“Cash can also lend itself to budgeting in a way that digital doesn’t yet. We call it envelope budgeting,” she says. Families put their cash for groceries in one envelope, daycare money in another. “It’s tactile and real. When the money’s gone, you’re out,” Biddle said.  The high reliance on cash could also be a case of fewer ATMs and banks in the area, she notes. Currently, there is only one bank branch in the neighborhood.

Research backs up these patterns. A Pew Research survey finds that 38 percent of lower-income Americans make nearly all of their purchases in cash. In contrast, only 10 percent of those making more than $75,000 a year rely on cash. Seniors are also more likely to use cash, which fits the demographics in Pullman as well.

Spending peaks at the end of the month

Another pattern related to low-income families is the end-of-the-month spikes in spending that the data reveal. These spikes are driven largely by government remittances for social benefits.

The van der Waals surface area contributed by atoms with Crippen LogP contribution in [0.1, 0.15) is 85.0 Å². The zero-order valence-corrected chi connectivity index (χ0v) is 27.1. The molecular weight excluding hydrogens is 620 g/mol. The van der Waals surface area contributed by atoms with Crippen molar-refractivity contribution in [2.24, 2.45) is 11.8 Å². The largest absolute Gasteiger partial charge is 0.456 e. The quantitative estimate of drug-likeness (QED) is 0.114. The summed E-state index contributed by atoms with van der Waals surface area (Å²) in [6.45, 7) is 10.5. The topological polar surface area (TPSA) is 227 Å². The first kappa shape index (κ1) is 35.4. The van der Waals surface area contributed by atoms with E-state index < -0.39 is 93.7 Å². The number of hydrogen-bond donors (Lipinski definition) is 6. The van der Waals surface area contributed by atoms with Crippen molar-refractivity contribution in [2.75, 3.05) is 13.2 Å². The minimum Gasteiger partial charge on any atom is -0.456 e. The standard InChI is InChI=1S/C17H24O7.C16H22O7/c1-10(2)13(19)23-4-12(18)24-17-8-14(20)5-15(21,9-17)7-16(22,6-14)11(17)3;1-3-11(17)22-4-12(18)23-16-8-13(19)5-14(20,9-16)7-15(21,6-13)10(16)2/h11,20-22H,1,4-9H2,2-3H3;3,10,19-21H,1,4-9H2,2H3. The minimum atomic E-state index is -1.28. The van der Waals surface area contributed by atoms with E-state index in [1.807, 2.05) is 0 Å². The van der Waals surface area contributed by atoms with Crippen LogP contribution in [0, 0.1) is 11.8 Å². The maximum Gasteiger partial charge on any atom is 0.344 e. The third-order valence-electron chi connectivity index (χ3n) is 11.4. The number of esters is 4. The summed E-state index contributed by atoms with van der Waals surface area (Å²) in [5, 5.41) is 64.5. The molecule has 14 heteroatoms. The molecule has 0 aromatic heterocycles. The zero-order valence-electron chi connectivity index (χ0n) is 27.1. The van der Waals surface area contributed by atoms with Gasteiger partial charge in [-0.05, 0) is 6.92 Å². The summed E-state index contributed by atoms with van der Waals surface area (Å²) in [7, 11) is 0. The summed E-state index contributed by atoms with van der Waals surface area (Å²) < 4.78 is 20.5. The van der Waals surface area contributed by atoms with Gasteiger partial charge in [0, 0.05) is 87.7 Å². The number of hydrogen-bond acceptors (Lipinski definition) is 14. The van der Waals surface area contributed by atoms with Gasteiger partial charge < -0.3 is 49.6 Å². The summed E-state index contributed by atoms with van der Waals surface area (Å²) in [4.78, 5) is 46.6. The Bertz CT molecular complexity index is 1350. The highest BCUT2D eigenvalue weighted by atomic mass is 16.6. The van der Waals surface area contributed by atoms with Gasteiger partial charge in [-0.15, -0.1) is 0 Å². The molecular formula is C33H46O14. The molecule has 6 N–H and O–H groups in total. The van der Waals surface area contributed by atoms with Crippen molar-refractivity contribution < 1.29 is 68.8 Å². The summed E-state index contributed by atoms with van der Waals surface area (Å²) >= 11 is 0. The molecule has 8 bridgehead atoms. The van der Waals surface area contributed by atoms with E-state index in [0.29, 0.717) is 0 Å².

Interestingly, the data also reflect a spending plummet in mid-June 2017 that appears to coincide with a three-day stretch of gun violence on the south and west sides, with dozens wounded and two killed.

Bridging data gaps to understand community wealth

We are only beginning to explore this rich set of data, but for urban planners, community organizations and business, it can be an invaluable resource for its timely and highly responsive insights.

In a recent blog post, Michelle Thompson, a researcher and the Mastercard Center Public Interest Technology Fellow at New America, underscores the significance of how Mastercard’s data-driven insights—coupled with citizen scientists’ rich neighborhood knowledge—can give “businesses a more accurate idea of community wealth, encouraging them to expand their services into previously untouched neighborhoods and give residents more choice and new opportunities.”

Bransfield and her team at CNI agree. It’s not been easy, she says, to entice retailers to locate in Pullman. But with insights like this, “it will get easier. We can help them to see that there is a market here. It may not be the most affluent, but there is spending power here.”

The Center’s data and analytics team, Melinda Rolfs and Ed Lee, and Mastercard data scientists Evelyn Zhang and Jessica Farrell contributed to this report.